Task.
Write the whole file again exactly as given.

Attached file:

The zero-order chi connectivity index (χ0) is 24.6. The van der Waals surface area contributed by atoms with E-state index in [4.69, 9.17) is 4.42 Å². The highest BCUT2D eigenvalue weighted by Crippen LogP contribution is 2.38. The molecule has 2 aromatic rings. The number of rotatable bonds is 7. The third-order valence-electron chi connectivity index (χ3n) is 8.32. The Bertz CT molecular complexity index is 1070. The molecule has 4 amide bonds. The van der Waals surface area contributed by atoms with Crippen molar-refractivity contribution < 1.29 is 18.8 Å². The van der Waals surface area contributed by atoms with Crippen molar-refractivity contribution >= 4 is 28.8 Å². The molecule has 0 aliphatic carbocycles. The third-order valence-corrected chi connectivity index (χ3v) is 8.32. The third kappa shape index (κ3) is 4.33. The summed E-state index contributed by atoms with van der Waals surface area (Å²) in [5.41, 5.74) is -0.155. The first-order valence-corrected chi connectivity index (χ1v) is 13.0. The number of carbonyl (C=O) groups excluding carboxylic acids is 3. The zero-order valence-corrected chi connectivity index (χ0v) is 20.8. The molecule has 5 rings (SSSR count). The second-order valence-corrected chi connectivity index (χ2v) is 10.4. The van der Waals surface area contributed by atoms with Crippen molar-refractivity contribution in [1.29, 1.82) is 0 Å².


The zero-order chi connectivity index (χ0) is 24.6. The van der Waals surface area contributed by atoms with E-state index in [4.69, 9.17) is 4.42 Å². The highest BCUT2D eigenvalue weighted by Crippen LogP contribution is 2.38. The molecule has 2 aromatic rings. The number of rotatable bonds is 7. The third-order valence-electron chi connectivity index (χ3n) is 8.32. The Bertz CT molecular complexity index is 1070. The molecule has 4 amide bonds. The van der Waals surface area contributed by atoms with Crippen molar-refractivity contribution < 1.29 is 18.8 Å². The van der Waals surface area contributed by atoms with Crippen molar-refractivity contribution >= 4 is 28.8 Å². The molecule has 0 aliphatic carbocycles. The third-order valence-corrected chi connectivity index (χ3v) is 8.32. The third kappa shape index (κ3) is 4.33. The summed E-state index contributed by atoms with van der Waals surface area (Å²) in [5.41, 5.74) is -0.155. The first-order valence-corrected chi connectivity index (χ1v) is 13.0. The number of carbonyl (C=O) groups excluding carboxylic acids is 3. The zero-order valence-corrected chi connectivity index (χ0v) is 20.8. The molecule has 5 rings (SSSR count). The second-order valence-corrected chi connectivity index (χ2v) is 10.4. The van der Waals surface area contributed by atoms with Crippen molar-refractivity contribution in [1.29, 1.82) is 0 Å².